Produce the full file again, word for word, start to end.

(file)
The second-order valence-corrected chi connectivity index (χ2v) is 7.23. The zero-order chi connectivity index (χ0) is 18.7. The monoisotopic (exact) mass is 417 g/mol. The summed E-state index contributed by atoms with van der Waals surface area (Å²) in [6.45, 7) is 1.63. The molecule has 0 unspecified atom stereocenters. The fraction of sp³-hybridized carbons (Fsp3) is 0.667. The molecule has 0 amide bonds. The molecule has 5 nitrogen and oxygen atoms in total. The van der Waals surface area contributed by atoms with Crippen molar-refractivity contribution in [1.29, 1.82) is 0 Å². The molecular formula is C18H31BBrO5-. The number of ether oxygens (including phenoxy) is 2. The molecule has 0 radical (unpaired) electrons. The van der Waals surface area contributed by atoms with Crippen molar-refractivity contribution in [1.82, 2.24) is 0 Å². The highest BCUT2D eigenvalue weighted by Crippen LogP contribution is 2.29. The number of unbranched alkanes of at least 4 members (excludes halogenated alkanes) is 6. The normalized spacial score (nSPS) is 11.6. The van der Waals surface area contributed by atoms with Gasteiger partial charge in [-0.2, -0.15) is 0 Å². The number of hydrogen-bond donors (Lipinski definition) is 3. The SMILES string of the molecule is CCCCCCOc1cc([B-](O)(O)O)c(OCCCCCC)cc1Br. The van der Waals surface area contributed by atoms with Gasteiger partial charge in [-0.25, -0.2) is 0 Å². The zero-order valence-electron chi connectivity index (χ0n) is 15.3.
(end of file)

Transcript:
The second-order valence-corrected chi connectivity index (χ2v) is 7.23. The zero-order chi connectivity index (χ0) is 18.7. The monoisotopic (exact) mass is 417 g/mol. The summed E-state index contributed by atoms with van der Waals surface area (Å²) in [6.45, 7) is 1.63. The molecule has 0 unspecified atom stereocenters. The fraction of sp³-hybridized carbons (Fsp3) is 0.667. The molecule has 0 amide bonds. The molecule has 5 nitrogen and oxygen atoms in total. The van der Waals surface area contributed by atoms with Crippen molar-refractivity contribution in [1.29, 1.82) is 0 Å². The molecular formula is C18H31BBrO5-. The number of ether oxygens (including phenoxy) is 2. The molecule has 0 radical (unpaired) electrons. The van der Waals surface area contributed by atoms with Crippen molar-refractivity contribution in [1.82, 2.24) is 0 Å². The highest BCUT2D eigenvalue weighted by Crippen LogP contribution is 2.29. The number of unbranched alkanes of at least 4 members (excludes halogenated alkanes) is 6. The normalized spacial score (nSPS) is 11.6. The van der Waals surface area contributed by atoms with Gasteiger partial charge in [-0.2, -0.15) is 0 Å². The number of hydrogen-bond donors (Lipinski definition) is 3. The SMILES string of the molecule is CCCCCCOc1cc([B-](O)(O)O)c(OCCCCCC)cc1Br. The van der Waals surface area contributed by atoms with Gasteiger partial charge in [-0.25, -0.2) is 0 Å². The zero-order valence-electron chi connectivity index (χ0n) is 15.3.